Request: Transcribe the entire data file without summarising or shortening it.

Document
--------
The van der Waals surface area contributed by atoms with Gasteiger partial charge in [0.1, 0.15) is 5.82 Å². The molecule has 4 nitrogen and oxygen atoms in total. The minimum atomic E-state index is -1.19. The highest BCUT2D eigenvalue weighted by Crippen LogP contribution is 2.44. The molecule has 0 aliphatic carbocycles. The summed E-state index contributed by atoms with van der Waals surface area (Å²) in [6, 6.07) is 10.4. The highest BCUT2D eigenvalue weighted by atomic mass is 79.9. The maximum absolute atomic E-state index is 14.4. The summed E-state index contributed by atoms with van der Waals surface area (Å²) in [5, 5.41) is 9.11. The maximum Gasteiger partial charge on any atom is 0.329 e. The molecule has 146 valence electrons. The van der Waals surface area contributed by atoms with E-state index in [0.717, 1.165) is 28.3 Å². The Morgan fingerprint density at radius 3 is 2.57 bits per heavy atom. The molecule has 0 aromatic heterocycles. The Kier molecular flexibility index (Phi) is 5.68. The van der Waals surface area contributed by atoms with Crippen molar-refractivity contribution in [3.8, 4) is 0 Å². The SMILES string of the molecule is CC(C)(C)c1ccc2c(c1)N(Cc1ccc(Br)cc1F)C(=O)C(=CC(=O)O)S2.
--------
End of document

The van der Waals surface area contributed by atoms with Gasteiger partial charge in [0.1, 0.15) is 5.82 Å². The molecule has 4 nitrogen and oxygen atoms in total. The minimum atomic E-state index is -1.19. The highest BCUT2D eigenvalue weighted by Crippen LogP contribution is 2.44. The molecule has 0 aliphatic carbocycles. The summed E-state index contributed by atoms with van der Waals surface area (Å²) in [6, 6.07) is 10.4. The highest BCUT2D eigenvalue weighted by atomic mass is 79.9. The maximum absolute atomic E-state index is 14.4. The summed E-state index contributed by atoms with van der Waals surface area (Å²) in [5, 5.41) is 9.11. The maximum Gasteiger partial charge on any atom is 0.329 e. The molecule has 146 valence electrons. The van der Waals surface area contributed by atoms with E-state index in [0.717, 1.165) is 28.3 Å². The Morgan fingerprint density at radius 3 is 2.57 bits per heavy atom. The molecule has 0 aromatic heterocycles. The Kier molecular flexibility index (Phi) is 5.68. The van der Waals surface area contributed by atoms with Crippen molar-refractivity contribution in [3.8, 4) is 0 Å². The SMILES string of the molecule is CC(C)(C)c1ccc2c(c1)N(Cc1ccc(Br)cc1F)C(=O)C(=CC(=O)O)S2.